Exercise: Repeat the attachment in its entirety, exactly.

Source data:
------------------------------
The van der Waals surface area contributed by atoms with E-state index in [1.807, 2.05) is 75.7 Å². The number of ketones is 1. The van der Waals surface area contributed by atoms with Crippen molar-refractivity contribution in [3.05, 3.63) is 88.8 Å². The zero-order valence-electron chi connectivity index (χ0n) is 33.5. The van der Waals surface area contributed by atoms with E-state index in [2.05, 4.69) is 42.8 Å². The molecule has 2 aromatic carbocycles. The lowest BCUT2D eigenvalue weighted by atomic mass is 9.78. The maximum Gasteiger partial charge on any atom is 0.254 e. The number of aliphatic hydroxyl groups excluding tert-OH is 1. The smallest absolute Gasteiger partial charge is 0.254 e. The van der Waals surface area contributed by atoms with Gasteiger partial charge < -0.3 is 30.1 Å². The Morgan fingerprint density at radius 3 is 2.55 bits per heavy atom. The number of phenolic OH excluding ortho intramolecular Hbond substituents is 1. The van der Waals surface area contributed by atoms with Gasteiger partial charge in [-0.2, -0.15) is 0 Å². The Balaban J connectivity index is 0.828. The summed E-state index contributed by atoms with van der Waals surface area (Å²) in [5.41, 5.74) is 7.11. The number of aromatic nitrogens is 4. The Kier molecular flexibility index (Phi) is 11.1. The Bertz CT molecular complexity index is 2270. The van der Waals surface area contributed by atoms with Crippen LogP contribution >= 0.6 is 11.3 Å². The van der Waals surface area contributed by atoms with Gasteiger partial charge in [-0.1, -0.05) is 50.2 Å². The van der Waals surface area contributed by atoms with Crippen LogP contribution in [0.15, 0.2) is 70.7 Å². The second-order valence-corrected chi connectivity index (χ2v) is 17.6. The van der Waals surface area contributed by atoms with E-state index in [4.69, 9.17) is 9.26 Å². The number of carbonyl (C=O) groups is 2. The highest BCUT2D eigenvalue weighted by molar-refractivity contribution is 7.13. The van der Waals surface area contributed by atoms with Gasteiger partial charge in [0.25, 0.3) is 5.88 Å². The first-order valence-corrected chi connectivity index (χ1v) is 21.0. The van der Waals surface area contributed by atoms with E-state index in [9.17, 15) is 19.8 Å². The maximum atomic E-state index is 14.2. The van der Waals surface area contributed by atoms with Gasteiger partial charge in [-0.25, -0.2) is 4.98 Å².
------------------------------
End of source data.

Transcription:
The van der Waals surface area contributed by atoms with E-state index in [1.807, 2.05) is 75.7 Å². The number of ketones is 1. The van der Waals surface area contributed by atoms with Crippen molar-refractivity contribution in [3.05, 3.63) is 88.8 Å². The zero-order valence-electron chi connectivity index (χ0n) is 33.5. The van der Waals surface area contributed by atoms with E-state index in [2.05, 4.69) is 42.8 Å². The molecule has 2 aromatic carbocycles. The lowest BCUT2D eigenvalue weighted by atomic mass is 9.78. The maximum Gasteiger partial charge on any atom is 0.254 e. The number of aliphatic hydroxyl groups excluding tert-OH is 1. The smallest absolute Gasteiger partial charge is 0.254 e. The van der Waals surface area contributed by atoms with Gasteiger partial charge < -0.3 is 30.1 Å². The Morgan fingerprint density at radius 3 is 2.55 bits per heavy atom. The number of phenolic OH excluding ortho intramolecular Hbond substituents is 1. The van der Waals surface area contributed by atoms with Gasteiger partial charge in [-0.2, -0.15) is 0 Å². The Balaban J connectivity index is 0.828. The summed E-state index contributed by atoms with van der Waals surface area (Å²) in [5.41, 5.74) is 7.11. The number of aromatic nitrogens is 4. The Kier molecular flexibility index (Phi) is 11.1. The Bertz CT molecular complexity index is 2270. The van der Waals surface area contributed by atoms with Crippen LogP contribution >= 0.6 is 11.3 Å². The van der Waals surface area contributed by atoms with Gasteiger partial charge in [-0.1, -0.05) is 50.2 Å². The van der Waals surface area contributed by atoms with Crippen LogP contribution in [0.15, 0.2) is 70.7 Å². The second-order valence-corrected chi connectivity index (χ2v) is 17.6. The van der Waals surface area contributed by atoms with E-state index in [4.69, 9.17) is 9.26 Å². The number of carbonyl (C=O) groups is 2. The highest BCUT2D eigenvalue weighted by molar-refractivity contribution is 7.13. The van der Waals surface area contributed by atoms with Gasteiger partial charge in [0.25, 0.3) is 5.88 Å². The first-order valence-corrected chi connectivity index (χ1v) is 21.0. The van der Waals surface area contributed by atoms with E-state index in [9.17, 15) is 19.8 Å². The maximum atomic E-state index is 14.2. The van der Waals surface area contributed by atoms with Gasteiger partial charge in [-0.25, -0.2) is 4.98 Å².